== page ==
332 BCE- 642 CE Founded by Alexander the Great, it was one of the greatest cities of the Mediterranean world – the intellectual center of Hellenic scholarship, culture and science, home to its legendary library and one of the “Seven Wonders of the World,” Pharaoh’s lighthouse. As Egypt’ capital, was a major Mediterranean seaport on the Nile and Rome’s major grain supplier. Under Roman rule for centuries, it was a major Greek city and Christian center with Greeks, Romans, Christians, Jews and Copts. Many terracotta figurines were made during the Roman occupation to provide home deities and revered figures. We have two terracotta figurines from this period.

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  • Ancient Harpocrates Figurine, Roman Empire, Alexandria (1844BHK) $395

    Ht: 6.5”  W: 2.625”  D: 1.75” | FREE SHIPPING!

    This figure is Harpocrates the Greek god of silence, confidentiality and secrets holding a jar and was made using a bivalve-mould. The iconography hints at a royal and temple cult, as he wears a double crown symbolizing both Upper and Lower Egypt. A royal emblem showing an association with the contemporary king, in Egypt royals with crowns were a manifestation of the Egyptian god Horus. Small white specks are all that remains of the slip and colorful paints covering it. Missing part of his right side when excavated, there are no repairs and it is mounted on a stand. Given its age, the image is in good condition with normal scrapes and cracks found in pieces of this age.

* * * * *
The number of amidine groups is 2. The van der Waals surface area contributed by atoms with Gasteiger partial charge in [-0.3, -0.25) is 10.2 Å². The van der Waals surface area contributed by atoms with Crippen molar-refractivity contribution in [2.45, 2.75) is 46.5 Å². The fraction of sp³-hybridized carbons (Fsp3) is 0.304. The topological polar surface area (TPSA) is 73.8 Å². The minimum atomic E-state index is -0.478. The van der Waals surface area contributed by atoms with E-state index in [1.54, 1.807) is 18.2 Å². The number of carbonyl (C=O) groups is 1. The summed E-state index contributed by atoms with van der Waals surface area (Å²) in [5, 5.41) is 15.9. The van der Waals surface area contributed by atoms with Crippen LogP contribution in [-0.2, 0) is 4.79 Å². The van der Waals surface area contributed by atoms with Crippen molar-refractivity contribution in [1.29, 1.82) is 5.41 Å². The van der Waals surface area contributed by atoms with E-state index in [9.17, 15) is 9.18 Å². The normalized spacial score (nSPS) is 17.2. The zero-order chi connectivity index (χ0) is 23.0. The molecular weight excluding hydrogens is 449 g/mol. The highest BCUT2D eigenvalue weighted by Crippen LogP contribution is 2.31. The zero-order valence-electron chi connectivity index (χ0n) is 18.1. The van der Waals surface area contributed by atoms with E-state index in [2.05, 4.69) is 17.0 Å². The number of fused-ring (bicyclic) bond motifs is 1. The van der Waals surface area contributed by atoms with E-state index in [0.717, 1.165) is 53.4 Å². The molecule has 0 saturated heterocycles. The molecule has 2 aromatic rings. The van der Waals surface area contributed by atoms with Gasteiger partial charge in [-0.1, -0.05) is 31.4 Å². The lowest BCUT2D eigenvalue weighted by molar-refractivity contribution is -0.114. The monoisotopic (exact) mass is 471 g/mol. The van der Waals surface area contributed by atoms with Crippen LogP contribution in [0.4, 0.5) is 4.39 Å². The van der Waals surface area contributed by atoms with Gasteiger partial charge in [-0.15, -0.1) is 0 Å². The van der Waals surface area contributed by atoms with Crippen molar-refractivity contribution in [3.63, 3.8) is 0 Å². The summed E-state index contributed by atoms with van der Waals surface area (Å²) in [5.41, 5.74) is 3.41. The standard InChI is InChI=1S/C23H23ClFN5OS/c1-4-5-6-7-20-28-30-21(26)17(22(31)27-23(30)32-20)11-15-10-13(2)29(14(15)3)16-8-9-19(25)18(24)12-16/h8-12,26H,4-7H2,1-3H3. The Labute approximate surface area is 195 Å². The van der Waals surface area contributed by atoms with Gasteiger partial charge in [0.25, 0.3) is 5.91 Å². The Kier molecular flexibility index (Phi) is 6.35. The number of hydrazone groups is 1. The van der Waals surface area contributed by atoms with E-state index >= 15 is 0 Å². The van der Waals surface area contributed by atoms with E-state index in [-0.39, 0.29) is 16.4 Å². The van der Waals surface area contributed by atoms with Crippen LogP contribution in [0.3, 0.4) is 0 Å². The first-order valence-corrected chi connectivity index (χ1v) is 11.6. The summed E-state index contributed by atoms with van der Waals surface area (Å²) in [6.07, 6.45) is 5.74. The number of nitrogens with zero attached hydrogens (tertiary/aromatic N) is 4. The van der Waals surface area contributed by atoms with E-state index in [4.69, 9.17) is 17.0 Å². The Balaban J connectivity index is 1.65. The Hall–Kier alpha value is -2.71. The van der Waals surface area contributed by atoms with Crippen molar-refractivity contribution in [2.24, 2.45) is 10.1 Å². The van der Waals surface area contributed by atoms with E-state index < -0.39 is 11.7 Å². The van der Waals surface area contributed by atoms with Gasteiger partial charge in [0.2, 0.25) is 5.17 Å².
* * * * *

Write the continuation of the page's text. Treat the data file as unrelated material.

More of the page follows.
• Ancient Pottery Woman with Child, Roman Empire, Alexandria (1845BHK) $395

    Ht: 6.75”  W: 3”  D: 2” | FREE SHIPPING!

    This Roman Egyptian figurine from Alexandria of a woman holding a young child is a Kourotrophos, a class of god and goddess figures holding infants or children. Referred to as child nurturers, these were revered deities, cult figures and mortals who were also fertility symbols and protectors of the young. Mother and child figures like this are universal and appear known in disparate cultures throughout the world.


  • Antique Ethiopian Coptic Cross Pattée (E329QCE)


    This antique Ethiopian Cross combines several cultural traditions: an Egyptian round ankh surmounted on rounded cross pattée with flaring arms that narrow towards the center. This striking pendant is heavy and large with a massive presence softened by its smooth surface and simple elegance. Prior to the 20th-century, pendant crosses were often made in small villages by skilled local metal smiths that were simpler, yet strikingly beautiful and powerful.

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